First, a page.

Fourth Annual Conference of the SARF

Fourth Annual Conference of the South Africa – Russia Dialogue Forum
28-29 November 2016
The South Africa – Russia Dialogue Forum (SARDF) is pleased to announce that its annual conference for 2016 is being planned for 28 and 29 November 2016 at the Misty Hills Hotel and Conference Centre located at Muldersdrift outside Johannesburg.
Established in 2013, the SARDF is a society-driven initiative to promote better understanding and cooperation between Russia and South Africa in the context of the special relationship into which the two states have entered. As a non-political civil society organization, the SARDF seeks to enhance people-to-people interaction and official relations in a range of fields, including the economy, education, science, culture and politics.
The central theme of the 2016 conference is Towards 25 years of official relations between South Africa and Russia. Participants will have the opportunity to take stock of the progress made in bilateral relations in various areas over this period and to ponder the future of the two countries’ relationship. At the same time the state of inter-societal relations needs to be considered, as well as the prospects for a deepening of non-official interactions.
The first day of the conference, Monday, 28 November, will consist of four sessions devoted to political and diplomatic relations between Russia and South Africa, economic and technological links (including energy), socio-cultural ties, and environmental exchanges, respectively. Policy-makers, diplomats, business leaders, academics, writers and environmentalists from the two countries will be invited to speak at the four sessions.
On the second day two exclusively academic sessions will be held. Following a call for papers, ten submissions relating to Russia and South Africa will be selected for presentation. Papers relating to the two states’ membership of BRICS and how this influences their bilateral relations and multilateral engagements would be particularly welcome. Presentations on the African agendas pursued by Russia and South Africa, separately and perhaps jointly, are likewise encouraged. The selectors will also consider proposals dealing with other aspects of the two states’ official or non-official relations, or themes concerned with their respective domestic politics or international relations.
As with previous SARDF conferences, the organisers of the 2016 event intend publishing deserving academic presentations in a scholarly journal or in some other suitable format. Academic presenters are expected to give the SARDF the first right of refusal for the publication of their conference papers.
In line with another SARDF custom, the organisers will endeavour to subside – through sponsorships – the accommodation expenses of participants in the 2016 conference. This could include three nights’ accommodation at the Misty Hills Hotel. Arrangements will be made for cultural and social events, including a visit to Cradle of Humankind at Maropeng (near the conference venue) and a meal in Misty Hills Hotel’s famous Carnivore restaurant. Optional excursions to nearby places of interest (including Pilanesberg game reserve, Lesedi cultural village and the Sun City resort) for the day after the conference (30 November) will also be offered.
For inquiries, please contact the conference organisers, both attached to the Department of Politics and International Relations at the University of Johannesburg:
Prof. Deon Geldenhuys,
Dr Costa Georghiou,
Issued on 17 February 2016
Provisional programme of the conference is here: SARDF 2016 conference programme

On 5-6 October 2015 SARDF held its third conference and third Council meeting at the National Research University – Higher School of Economics

South Africa – Russia Dialogue Forum (SARDF)

Report on the Third Conference and Council Meeting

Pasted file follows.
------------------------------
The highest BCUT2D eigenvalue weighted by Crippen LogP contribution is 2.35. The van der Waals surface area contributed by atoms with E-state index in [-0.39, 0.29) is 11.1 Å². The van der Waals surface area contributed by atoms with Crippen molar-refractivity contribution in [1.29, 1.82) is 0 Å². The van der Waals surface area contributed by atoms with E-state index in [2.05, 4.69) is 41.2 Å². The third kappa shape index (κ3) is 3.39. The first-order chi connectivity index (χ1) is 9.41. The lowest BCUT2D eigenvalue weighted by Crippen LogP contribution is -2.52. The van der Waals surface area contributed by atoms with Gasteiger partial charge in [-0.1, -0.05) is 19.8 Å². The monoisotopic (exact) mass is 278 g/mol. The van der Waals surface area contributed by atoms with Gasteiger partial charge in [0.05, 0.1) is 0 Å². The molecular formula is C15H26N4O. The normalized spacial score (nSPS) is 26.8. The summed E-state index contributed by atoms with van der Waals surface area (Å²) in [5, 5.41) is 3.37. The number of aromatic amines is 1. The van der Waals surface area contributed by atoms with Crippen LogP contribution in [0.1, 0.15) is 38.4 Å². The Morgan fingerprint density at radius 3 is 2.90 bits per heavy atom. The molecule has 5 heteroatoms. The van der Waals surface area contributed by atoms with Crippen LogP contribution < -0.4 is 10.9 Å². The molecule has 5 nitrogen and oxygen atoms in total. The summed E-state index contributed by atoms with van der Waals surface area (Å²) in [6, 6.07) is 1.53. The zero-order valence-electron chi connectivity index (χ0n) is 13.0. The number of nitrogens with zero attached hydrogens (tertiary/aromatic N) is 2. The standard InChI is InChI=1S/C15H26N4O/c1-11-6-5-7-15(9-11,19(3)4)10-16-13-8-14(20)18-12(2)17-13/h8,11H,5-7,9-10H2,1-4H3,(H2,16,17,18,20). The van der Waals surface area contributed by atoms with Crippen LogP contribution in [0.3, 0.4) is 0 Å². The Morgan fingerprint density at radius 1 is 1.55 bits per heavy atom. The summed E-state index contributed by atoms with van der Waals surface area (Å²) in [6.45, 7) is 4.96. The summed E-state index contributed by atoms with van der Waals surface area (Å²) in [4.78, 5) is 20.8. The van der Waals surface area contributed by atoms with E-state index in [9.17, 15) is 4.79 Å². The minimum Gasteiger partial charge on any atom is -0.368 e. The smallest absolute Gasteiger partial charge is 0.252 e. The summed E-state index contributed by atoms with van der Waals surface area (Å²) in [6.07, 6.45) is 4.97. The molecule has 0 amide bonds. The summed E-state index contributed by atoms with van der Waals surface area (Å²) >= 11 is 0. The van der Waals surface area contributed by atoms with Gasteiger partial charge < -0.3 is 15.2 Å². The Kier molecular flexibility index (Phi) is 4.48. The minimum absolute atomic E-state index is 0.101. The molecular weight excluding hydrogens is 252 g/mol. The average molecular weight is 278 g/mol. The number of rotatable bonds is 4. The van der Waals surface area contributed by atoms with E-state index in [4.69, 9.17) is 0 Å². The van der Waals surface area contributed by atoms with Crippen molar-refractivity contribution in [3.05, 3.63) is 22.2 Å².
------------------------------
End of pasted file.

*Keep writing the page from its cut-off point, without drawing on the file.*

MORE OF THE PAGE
held at the

National Research University – Higher School of Economics

Moscow, 5–6 October 2015


The SARDF is a civil society-driven initiative aimed at promoting a deeper understanding and relations between Russia and South Africa at an inter-societal, non-state level. It seeks to  encourage cooperation between research and academic institutions and individuals in both countries, stimulating dialogue on bilateral relations and the two countries’ common interests globally (with specific attention to their BRICS partnership). The SARDF  also seeks to enhance informal contacts and relations, people-to-people interaction and mutual knowledge of our two societies.

The SARDF was created at its first meeting in Moscow at the National Research University – Higher School of Economics in October 2013, when its governing Council was also inaugurated. The point of departure was that while official relations between Russia and South Africa were extremely good, informal contacts and relations were rare and insufficient. The agreement between governments to establish a strategic partnership between the two countries, as well as the frequent meetings of the two heads of states, signal an intention to deepen relations and create room for stronger input into these relations from civil society.

The second conference of the Dialogue Forum and the second meeting of the Council took place at the University of Pretoria on 4–5 December 2014. The conference was mainly devoted to the analysis of economic relations between Russia and South Africa and to the mutual images in the sphere of economic relations. The Council suggested the topic for the next conference, discussed the possibilities of publishing the materials of the second conference and stressed the need for attracting Russian and South African business circles to the work of the SARDF.

The theme of the SARDF’s third conference, which took place at National Research University – Higher School of Economics (HSE) in Moscow on 5–6 October 2015, was Nation- and state-building in South Africa and Russia in the late 20th-early 21st centuries: objectives, successes, failures, challenges and mutual images.

The South African delegation consisted of Prof. Gerrit Olivier (University of Pretoria), who is also co-chairman of the Dialogue Forum; Prof. Deon Geldenhuys (University of Johannesburg), coordinator; Dr Costa Georghiou (University of Johannesburg), and Adv. Frans Stroebel (director of companies). Prof Maxi Schoeman (University of Pretoria) and Prof. Siphamandla Zondi (Institute for Global Dialogue, Unisa) were initially part of the South African team but were unable to attend the Moscow conference. Prof. Schoeman’s paper was nonetheless read in her absence at the conference, while Prof. Zondi’s paper is expected to be submitted for the proposed publication of the conference contributions.